Issue Date September 29, 2005 Audit Case Number 2005-AT-1015 TO: Olga I. Saez, Director, Public and Indian Housing, San Juan Field Office, 4NPH FROM: James D. McKay Regional Inspector General for Audit, 4AGA SUBJECT: The Municipality of San Juan Housing Authority, San Juan, PR, Did Not Properly Administer Its Section 8 Housing Choice Voucher Program HIGHLIGHTS What We Audited and Why We audited the Municipality of San Juan Housing Authority’s (Authority) Section 8 Housing Choice Voucher program as part of our strategic plan goals to reduce erroneous payments in rental assistance programs. The review was initiated in response to a request from the Department of Housing and Urban Development’s (HUD) San Juan Office of Public and Indian Housing. The San Juan office advised that it was not satisfied with the Authority’s overall performance in administering its Section 8 program. The objective of our audit was to determine whether the Authority had adequate controls to effectively administer the Section 8 Housing Choice Voucher program. What We Found The Authority did not have adequate controls to ensure tenants received the proper voucher size, assistance payments were correct, files were properly documented, and participants were properly selected from the waiting list. As a Table of Contents result, the Authority made erroneous housing assistance payments totaling $9,601 and could incur additional overpayments of $148,827. What We Recommend We recommend that the director of the Office of Public and Indian Housing require the Authority to repay $9,601, less the $3,138 already recovered, for excessive and erroneous housing assistance payments and take measures to avoid future estimated overpayments of $148,827. The director should also require the Authority to review tenant files with inadequate income verifications, locate missing tenant files, and determine the appropriateness and eligibility of the $121,638 in housing assistance disbursed. Further, since the Authority failed to correct deficiencies identified by HUD in December 2002, HUD should reduce the Authority’s administrative fees earned by 10 percent retroactively to July 2003 or about $413,327. HUD should continue to monitor the Authority and withhold 10 percent of the administrative fee, about $410,338, until the Authority complies with requirements. We also recommend that the director require the Authority to establish and implement controls to ensure it follows HUD requirements so that assistance payments are correct, files are properly documented, and participants are properly selected from the waiting list. For each recommendation without a management decision, please respond and provide status reports in accordance with HUD Handbook 2000.06, REV-3. Please furnish us copies of any correspondence or directives issued because of the audit. Auditee’s Response We discussed the findings with the Authority during the audit and at the exit conference on September 9, 2005. The Authority provided its written comments to our draft report on September 16, 2005. In its response, the Authority generally agreed with the findings. The complete text of the Authority’s response, along with our evaluation of that response, can be found in appendix B of this report. Table of Contents 2 TABLE OF CONTENTS Background and Objectives 4 Results of Audit Finding 1: The Authority Did Not Properly Administer Its Section 8 Housing 5 Choice Voucher Program Scope and Methodology 11 Internal Controls 13 Followup on Prior Audits 14 Appendixes A. Schedule of Questioned Costs and Funds to Be Put to Better Use 15 B. Auditee Comments and OIG’s Evaluation 16 C. Criteria 26 D. Summary of File Deficiencies 28 3 BACKGROUND AND OBJECTIVES The Municipality of San Juan Housing Authority (Authority) administers about 4,000 housing choice vouchers within San Juan and its vicinity. The annual assistance payments and administrative fees approach $24 million. The Authority’s Subsidized Housing Office was assigned the responsibility of administering the Section 8 program. The Authority’s books and records for the Section 8 program are maintained at 1205 Ponce de Leon Avenue, San Juan, Puerto Rico. We audited the Authority’s Section 8 Housing Choice Voucher program in response to a request from the Department of Housing and Urban Development’s (HUD) San Juan, Puerto Rico, Office of Public and Indian Housing. The San Juan office advised that it was not satisfied with the Authority’s overall performance in administering its Section 8 program. The San Juan office conducted several reviews during the past few years that continually identified weaknesses in the Authority’s procedures. The objective of our audit was to determine whether the Authority had adequate controls to effectively administer the Section 8 Housing Choice Voucher program. This audit is part of an ongoing review of the Authority. Table of Contents 4 RESULTS OF AUDIT Finding 1: The Authority Did Not Properly Administer Its Section 8 Housing Choice Voucher Program The Authority paid $3,348 in excess subsidies for tenants with oversize vouchers and could incur additional overpayments of $148,827. In addition, the Authority made erroneous housing assistance payments totaling $6,253, did not comply with record-keeping requirements, and did not select participants from the waiting list in accordance with HUD requirements. The deficiencies occurred because the Authority did not establish and implement adequate controls to ensure tenants received the proper voucher size, assistance payments were correct, files were properly documented, and participants were properly selected from the waiting list. Thus, the Authority cannot assure it only paid subsidies for eligible families or in the appropriate amounts and selected applicants in accordance with HUD requirements. Wrong Size Vouchers The Authority has 354 tenants with Section 8 vouchers larger than the number of people in their households (overhoused tenants). Of the 354 overhoused tenants, 10 tenants are overhoused with excessive subsidy payments, and 282 tenants have the potential to receive subsidy overpayments. This overhousing occurred because the Authority does not have adequate procedures in place to ensure that its tenants receive the proper voucher size. HUD’s Housing Choice Voucher Guidebook explains that when determining unit size, the subsidy standards must provide for the smallest number of bedrooms needed to house a family without overcrowding. In addition, the Authority’s administrative plan provides that tenants will be assigned units based on the number of people in their households. A sample of 13 overhoused tenants showed that the Authority issued the wrong size voucher to 10 families from the beginning of the tenants’ participation in the Section 8 program. The tenants had a Section 8 voucher larger than the number of people in their households. As a result, the Authority used the incorrect payment standard and/or utility allowance to calculate the housing assistance. The housing authority calculates the maximum subsidy allowable, based on the payment standard and gross rent of the unit. We found the Authority incorrectly used a higher payment standard and/or gross rent, causing the payment of $3,348 in excess subsidy payments from the admission date to June 2005. The Authority could incur additional overpayments of $3,939, during the remaining contract period for the above 10 tenants, if it does not implement corrective measures. Table of Contents 5 Based on the results of our sample, we recalculated the housing assistance for the remaining 341 overhoused tenants to determine the possible effect on the Section 8 program. To recalculate the housing assistance, we used the payment standard and utility allowance that applied to tenants based on the number of people in their households. Our analysis showed that 282 of the 341 overhoused tenants had the potential to have excess subsidy payments. The Authority may have applied the incorrect payment standard and/or gross rent to calculate housing assistance. We estimate that the Authority may pay $144,888 in excess subsidies for the tenants with oversize vouchers over the next 12 months. Housing Assistance Was Improperly Paid Our examination of 29 files disclosed the Authority did not properly determine or verify housing assistance payments. As a result, the Authority made erroneous assistance payments totaling $6,253. It made duplicate subsidy payments of $4,813 and made errors causing the overpayment of $1,440 in housing assistance. The Authority recovered $3,138 during the audit, leaving $3,115 to be repaid. We also found the Authority did not follow HUD requirements and its own policies when verifying a family’s income. • Duplicate subsidy. The Authority did not disburse housing assistance subsidies for only eligible purposes. Two tenants moved to new units, but the Authority continued to make rental payments to former landlords and paid utility allowance reimbursement to tenants. When tenants moved to new units, the Authority issued a new voucher without canceling the original. Therefore, the same tenant was in the Authority’s housing assistance payment register with two active vouchers. This resulted in duplicate subsidy payments of $4,813. During the audit, the Authority initiated corrective measures and recovered $3,138 of the duplicate subsidies, leaving an uncollected balance of $1,675. Duplicate Recovered File number subsidy (as of June 2005) Balance Tenant A PI-050, 7076 $3,252 $3,138 $ 114 Tenant B 1085, 7317 $1,561 0 $1,561 Total $4,813 $3,138 $1,675 • Subsidy errors. The Authority did not correctly calculate the housing assistance payment in three tenant files because it did not properly determine tenants’ annual income or used the incorrect fair market rent when calculating assistance payments. Errors in three files resulted in the Authority making net overpayments of $1,440. The tenant’s annual Table of Contents 6 income was understated in two files, and the fair market rent was overstated in another. File number Overpayment 2299 $864 9677 552 9123 24 Total $1,440 • Inadequate verification of income. In 21 tenant files, the Authority did not consistently follow HUD requirements and its own policies and procedures when verifying a family’s income. 1 As a result, the Authority cannot ensure the propriety and eligibility of $80,199 in housing assistance paid from the last certification to June 2005. For example, the Authority did not obtain employment information directly from the source and allowed four tenants to handle verification forms. The written verification documents must be supplied directly to the independent source by the housing authority and be returned directly to the housing authority from the independent source. The tenant shall not hand carry documents to or from the independent source. Authority officials informed us the employment verification was provided to tenants to help accelerate the certification process. This was not an acceptable explanation for not performing an integral component of its Section 8 Housing Choice Voucher program responsibilities. We also found that notarized statements and/or copies of tax returns were not obtained to verify the income of two self-employed tenants. When third-party verification is not available, the housing authority should always request a notarized tenant declaration that includes a perjury statement. The files only included general statements of the tenant’s annual earnings without the Authority documenting the efforts made to obtain a higher level of verification. In two other files, there was information indicating tenants could be underreporting income, but the Authority did not respond appropriately to clarify or resolve the issue. The Authority is required to verify the accuracy of income information received. Files Were Not Properly Documented The Authority did not comply with HUD record-keeping requirements that permit a speedy and effective audit. During our examination, the Authority could not 1 Appendix D provides a chart summarizing the deficiencies found. Table of Contents 7 locate tenant files, housing assistance payment contracts, and consent forms signed by tenants. • Missing files. The Authority could not locate nine Section 8 tenant files for our review. As a result, it cannot ensure the propriety and eligibility of $41,439 in housing assistance paid from the last certification to June 2005. The missing files were as follows: File number Housing assistance payments MB-081 $1,344 MB-084 7,752 * 6033 2,964 PI-029 2,975 9055 6,250 * 6033 7,755 4016 8,588 4104 2,060 0709 1,751 Total $41,439 * Duplicate case file number. • Missing contracts. In 10 tenant files, the Authority did not provide a properly executed housing assistance payment contract. The housing assistance payment contract is the written agreement between the Authority and the owner of the unit occupied by the Housing Choice Voucher program participant. Housing authorities may not pay any housing assistance payment to the owner until the contract has been executed. The housing assistance payment contract must be executed no later than 60 calendar days from the beginning of the lease term. Without a properly executed contract, the Authority would not be able to enforce landlord obligations under the Section 8 Housing Choice Voucher program. The Authority could not explain why the contracts were missing. • Consent forms not signed. In three tenant files, the Authority did not ensure that tenants signed HUD Form 9886, Authorization for the Release of Information. HUD Form 9886 allows the Authority and HUD to obtain income information about applicants and participants. All heads of households and any other member who is 18 years of age or older are required to sign the consent form. The Authority’s failure to ensure that all participants sign the consent form increases HUD’s risk to the Section 8 Housing Choice Voucher program. Without the consent forms properly signed, the Authority cannot independently verify the family’s income and assure the eligibility of participants. Table of Contents 8 Tenants Not Properly Selected from Waiting List The Authority did not select participants from the waiting list in accordance with HUD requirements and in compliance with admission policies in the Authority’s administrative plan. As a result, the Authority may have denied other eligible applicants an opportunity to receive housing assistance. During the review, we identified four families that were recently admitted to the program but were not on the Authority’s housing choice voucher waiting list. File number Admission date 9677 July 16, 2004 2005 Nov. 1, 2004 0706 Dec. 5, 2004 1928 Jan. 6, 2005 We also found 16 families selected for admission to the program in an order different from the order on the waiting list. When admitting these families to the program, the Authority did not consider or ignored other applicants with similar needs that were on the waiting list for a longer period. The Authority did not provide documentation showing the method of selecting the applicants and that it was done in accordance with HUD requirements and the administrative plan. Conclusion Our examination of tenant files showed the Authority did not have proper controls in place to assure it administered the Section 8 Housing Choice Voucher program in an effective manner and in compliance with HUD requirements. The lack of adequate controls allowed the Authority to issue the wrong size voucher, make incorrect housing assistance payments, improperly document tenant files, and improperly select tenants from the waiting list. The deficiencies were similar to those identified in three HUD reviews. 2 Despite the fact that HUD has provided technical assistance, the Authority has not made significant progress to improve its performance. Therefore, we recommend that HUD reduce the Authority’s administrative fees by 10 percent retroactively to July 2003, about $413,327. Further, we recommend that HUD continue to withold 10 percent of future administrative fees, about $410,338, until the Authority complies with program requirements. 2 In December 2002, HUD performed a rental integrity monitoring review and followup reviews in November 2003 and 2004. Table of Contents 9 Recommendations We recommend that the director, Office of Public and Indian Housing, 1A Require the Authority to reimburse the Section 8 Housing Choice Voucher program from nonfederal funds $3,348 in excess subsidies and $6,253, less the $3,138 recovered during the audit, for the erroneous housing assistance payments. 1B Require the Authority to review the identified overhoused tenants and prevent future estimated overpayments of $148,827. 1C Require the Authority to review identified tenants with inadequate income verifications, determine the appropriateness and eligibility of $80,199 disbursed in housing assistance, and repay the Section 8 Housing Choice Voucher program from nonfederal funds any amounts determined ineligible. 1D Require the Authority to locate the missing tenant files and determine the appropriateness and eligibility of the $41,439 disbursed in housing assistance and repay the Section 8 Housing Choice Voucher program from nonfederal funds any amounts determined ineligible. 1E Reduce the Authority’s administrative fees by 10 percent retroactively to July 2003, about $413,327. 1F Continue to monitor the Authority and withhold 10 percent of administrative fees, about $410,338, until the Authority complies with requirements of the Section 8 Housing Choice Voucher program. 1G Require the authority to establish and implement controls to ensure it follows HUD requirements so that assistance payments are correct, files are properly documented, and participants are properly selected from the waiting list. Table of Contents 10 SCOPE AND METHODOLOGY Our audit objective was to determine whether the Authority had adequate controls to effectively administer the Section 8 Housing Choice Voucher program. To accomplish our objective, we • Obtained and reviewed relevant HUD regulations and Authority guidelines. • Interviewed HUD program staff and reviewed their monitoring reports. • Interviewed Authority staff. • Obtained and reviewed the Authority’s latest independent public accountant report. • Reviewed a sample of Section 8 tenant files. • Reviewed the Authority’s controls related to the administration of its Section 8 program. We obtained a download of the Authority’s current units from the housing assistance payment register. There were 4,131 units as of April 1, 2005. We selected and performed a detailed review of a sample of 25 tenant files to verify that the Authority properly determined eligibility, subsidy payments and to test waiting list selection. 3 We verified that each file contained adequate support for tenant income, utility allowances, deductions, payment standards, and contract rent. Using this information, we recomputed the tenant’s assistance payments and compared them to the Authority’s assistance payment calculations to determine any variances. We also reviewed four tenants with possible duplicate housing assistance payments. During the initial phase of the audit, we identified three tenants who had vouchers larger than the number of people in their households (overhoused tenant). As a result, we decided to expand the scope of our review to determine the number and effect of overhoused tenants. We applied a computer formula to the Authority’s data and identified 354 cases of families who possessed a Section 8 housing choice voucher with more bedrooms than their family size. Of the 354 overhoused tenants, we selected 13 tenants to verify that the Authority issued proper voucher sizes to tenants. We also recalculated the housing assistance for the remaining 341 overhoused tenants to determine the possible effect on the Section 8 program. To recalculate the housing assistance, we used the payment standard that applied to tenants based on the number of people in their households. We accepted and did not reverify the Authority’s calculation for income and deductions for the overhoused tenants. The audit generally covered the period of July 2003 through March 2005, and we extended the period as needed to accomplish our objectives. We conducted our fieldwork from March through June 2005 at the Authority’s offices in San Juan, Puerto Rico. 3 We selected 23 tenants who were admitted to the Section 8 program between October 2003 and March 2005 and two admitted in June and August 2002. Table of Contents 11 To achieve our audit objectives, we relied in part on computer-processed data contained in the Authority’s database. Although we did not perform a detailed assessment of the reliability of the data, we did perform a minimal level of testing of these data and found them to be adequate for our purposes. The results of the audit apply only to the items selected and cannot be projected to the universe or population. We conducted the audit in accordance with generally accepted government auditing standards. Table of Contents 12 INTERNAL CONTROLS Internal control is an integral component of an organization’s management that provides reasonable assurance that the following objectives are being achieved: • Effectiveness and efficiency of operations, • Reliability of financial reporting, and • Compliance with applicable laws and regulations. Internal controls relate to management’s plans, methods, and procedures used to meet its mission, goals, and objectives. Internal controls include the processes and procedures for planning, organizing, directing, and controlling program operations. They include the systems for measuring, reporting, and monitoring program performance. Relevant Internal Controls We determined the following internal controls were relevant to our audit objectives: • Compliance with laws, regulations, policies, and procedures that management has implemented to reasonably assure that resource use is consistent with laws and regulations. • Policies and procedures that management has implemented to reasonably assure that resources are safeguarded against waste, loss, and misuse. We assessed the relevant controls identified above. A significant weakness exists if management controls do not provide reasonable assurance that the process for planning, organizing, directing, and controlling program operations will meet the organization’s objectives. Significant Weaknesses Based on our review, we believe the following item is a significant weakness: • The Authority did not establish and implement adequate controls to ensure tenants received the proper voucher size, housing assistance payments were correct, files were properly documented, and tenants were properly selected from the waiting list (see finding 1). Table of Contents 13 FOLLOWUP ON PRIOR AUDITS Prior Independent Public Accountant Report Findings The most recent audit of the Authority’s financial statements ending June 30, 2004, contained findings that the Authority’s Section 8 tenant files were missing, incomplete, and did not show rationale used to admit applicants to the Section 8 program. Our audit determined that these conditions had not been corrected. Table of Contents 14 APPENDIXES Appendix A SCHEDULE OF QUESTIONED COSTS AND FUNDS TO BE PUT TO BETTER USE Funds to be put to Recommendation Ineligible 1/ Unsupported 2/ better use 3/ 1A $ 9,601 1B $ 148,827 1C $ 80,199 1D 41,439 1E 413,327 1F 410,338 Total $ 422,928 $ 121,638 $ 559,165 1/ Ineligible costs are costs charged to a HUD-financed or HUD-insured program or activity that the auditor believes are not allowable by law; contract; or federal, state, or local policies or regulations. 2/ Unsupported costs are those costs charged to a HUD-financed or HUD-insured program or activity when we cannot determine eligibility at the time of audit. Unsupported costs require a decision by HUD program officials. This decision, in addition to obtaining supporting documentation, might involve a legal interpretation or clarification of departmental policies and procedures. 3/ “Funds to be put to better use” are quantifiable savings that are anticipated to occur if an Office of Inspector General (OIG) recommendation is implemented, resulting in reduced expenditures at a later time for the activities in question. This includes costs not incurred, deobligation of funds, withdrawal of interest, reductions in outlays, avoidance of unnecessary expenditures, loans and guarantees not made, and other savings. Table of Contents 15 Appendix B AUDITEE COMMENTS AND OIG’S EVALUATION Ref to OIG Evaluation Auditee Comments Table of Contents 16 Table of Contents 17 Table of Contents 18 Table of Contents 19 Comment 1 Table of Contents 20 Table of Contents 21 Table of Contents 22 Comment 2 Table of Contents 23 Table of Contents 24 OIG Evaluation of Auditee Comments Comment 1 We agree with the Authority that changes in the computer system might improve the chances of detecting duplicate subsidy payments. However, the Authority must also ensure it has appropriate procedures for canceling vouchers when new vouchers are issued. Comment 2 The implementation of corrective measures should not be conditioned to the approval of additional HUD funding as proposed by the Authority. HUD already paid the Authority about $4 million in administrative fees during the last two years to administer the Authority’s Section 8 Housing Choice Voucher program. We are currently recommending a reduction in administrative fees until the Authority can establish it has the ability to carry out the housing choice voucher program in accordance with HUD regulations. HUD will make the determination on how to best approach the corrective action needed to get the Authority operating appropriately. Table of Contents 25 Appendix C CRITERIA 24 CFR [Code of Federal Regulations] 5.240(c) The responsible entity must verify the accuracy of the income information received from the family and change the amount of the total tenant payment as appropriate, based on such information. 24 CFR [Code of Federal Regulations] 982.152(d) HUD may reduce or offset any administrative fee to the public housing authority, in the amount determined by HUD, if the public housing authority fails to perform its administrative responsibilities correctly or adequately under the program. 24 CFR [Code of Federal Regulations] 982.158(a) The public housing authority must maintain complete and accurate accounts and other records for the program in accordance with HUD requirements in a manner that permits a speedy and effective audit. 24 CFR [Code of Federal Regulations] 982.204(a) The public housing authority must select participants from its waiting list, except for special admissions. 24 CFR [Code of Federal Regulations] 982.516(a) The authority must conduct a reexamination of family income and composition at least annually and document in the tenant file third-party verification or why third-party verification was not available. Notice PIH [Public and Indian Housing] 2004-01 (HA), Verification Guidance The notice provides instructions on HUD-established verification guidance and requires public housing authorities to implement procedures to ensure compliance with the verification policies. It also outlines the verification procedures a public housing authority must use when verifying income and deductions to calculate rent. Table of Contents 26 Notice PIH [Public and Indian Housing] 2005-7 (HA), Rental Integrity Monitoring Disallowed Costs and Sanctions under the Rental Housing Integrity Improvement Project Initiative The notice highlights the importance of timely and accurate income and rent determinations by public housing authorities and the consequences for failure to identify and correct income and rent determination deficiencies. Public housing authorities must identify and implement corrective actions or rectify errors in meeting program requirements uncovered during rental integrity monitoring reviews. In the event that a public housing authority fails to comply with the requirements of the rental integrity monitoring review or other reviews, HUD will impose sanctions on the public housing authority pursuant to section 6(j)(4)(A)(v) of the U.S. Housing Act of 1937 and 24 CFR [Code of Federal Regulations] 982.152(d) regarding voucher programs. If, as a result of a rental integrity monitoring review, a public housing authority does not implement its corrective actions within the timeframes approved by the field office, 10 percent of its monthly scheduled administrative fee advance will be withheld, beginning the month the field office makes the sanction effective and lasting until the public housing authority has complied with the program requirements. Authority’s Administrative Plan The Authority’s administrative plan establishes local policies for items not specifically covered by federal regulations and acknowledges the Authority’s responsibility for complying with HUD regulations. Table of Contents 27 Appendix D SUMMARY OF FILE DEFICIENCIES Missing Housing Inadequate Inadequate housing assistance HUD Form File earnings waiting list assistance calculation 9886 not signed number verification selection contract error by tenant 1449 X X 2005 X X X 1928 X X X 9123 X X X 6935 X X X 9376 X PI-084 X 6253 X X X 0848 X X X 6320 X X 9529 X X X 6728 X 9231 X X X X 1551 X X X X 0258 X 0344 X X X 0392 X X 0525 X X 1704 X X 2299 X X X 9503 X X X 0706 X 9467 X 9677 X X X 0903 X X X Total 21 20 10 6 3 Table of Contents 28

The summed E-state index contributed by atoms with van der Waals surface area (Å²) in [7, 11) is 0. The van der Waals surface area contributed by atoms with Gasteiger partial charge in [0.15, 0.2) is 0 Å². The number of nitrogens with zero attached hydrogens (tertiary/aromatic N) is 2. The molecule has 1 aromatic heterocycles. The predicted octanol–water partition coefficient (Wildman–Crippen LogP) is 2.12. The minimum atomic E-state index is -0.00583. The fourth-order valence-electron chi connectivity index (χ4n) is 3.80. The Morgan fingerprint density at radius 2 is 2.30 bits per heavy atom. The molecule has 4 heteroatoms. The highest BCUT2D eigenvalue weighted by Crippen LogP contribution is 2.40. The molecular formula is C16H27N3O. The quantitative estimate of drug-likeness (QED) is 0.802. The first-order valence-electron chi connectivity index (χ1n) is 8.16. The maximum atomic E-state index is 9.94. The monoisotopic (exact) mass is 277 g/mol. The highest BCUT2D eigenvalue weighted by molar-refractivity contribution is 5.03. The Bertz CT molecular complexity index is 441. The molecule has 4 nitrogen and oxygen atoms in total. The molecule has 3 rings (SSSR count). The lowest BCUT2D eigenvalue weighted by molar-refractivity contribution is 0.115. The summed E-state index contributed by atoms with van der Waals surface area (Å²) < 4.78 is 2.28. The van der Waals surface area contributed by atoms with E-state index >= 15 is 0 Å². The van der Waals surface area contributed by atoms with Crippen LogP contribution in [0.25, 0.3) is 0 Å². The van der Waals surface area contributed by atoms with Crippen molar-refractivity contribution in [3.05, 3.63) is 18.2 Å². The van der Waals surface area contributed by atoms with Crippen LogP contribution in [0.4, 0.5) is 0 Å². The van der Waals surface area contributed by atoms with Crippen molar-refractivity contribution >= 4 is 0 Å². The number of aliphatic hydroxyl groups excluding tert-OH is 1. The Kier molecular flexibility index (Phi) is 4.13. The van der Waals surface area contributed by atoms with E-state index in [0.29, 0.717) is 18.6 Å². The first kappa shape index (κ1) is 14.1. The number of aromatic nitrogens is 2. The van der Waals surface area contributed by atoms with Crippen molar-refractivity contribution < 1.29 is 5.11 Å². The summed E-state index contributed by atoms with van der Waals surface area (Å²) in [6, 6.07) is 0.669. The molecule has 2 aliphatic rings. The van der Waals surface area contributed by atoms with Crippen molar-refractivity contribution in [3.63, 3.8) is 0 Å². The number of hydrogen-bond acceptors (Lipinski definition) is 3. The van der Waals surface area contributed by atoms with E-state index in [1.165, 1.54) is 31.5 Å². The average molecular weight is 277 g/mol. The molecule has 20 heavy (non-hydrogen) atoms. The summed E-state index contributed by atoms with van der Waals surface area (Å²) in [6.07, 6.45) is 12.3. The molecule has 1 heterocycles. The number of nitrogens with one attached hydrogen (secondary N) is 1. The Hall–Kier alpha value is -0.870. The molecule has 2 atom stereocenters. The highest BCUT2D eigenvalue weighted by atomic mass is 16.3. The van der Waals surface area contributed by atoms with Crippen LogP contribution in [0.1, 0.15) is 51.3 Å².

Municipality of San Juan Housing Authority San Juan, Puerto Rico
Published by the Department of Housing and Urban Development, Office of Inspector General on 2005-09-29.
Below is a raw (and likely hideous) rendition of the original report. (PDF)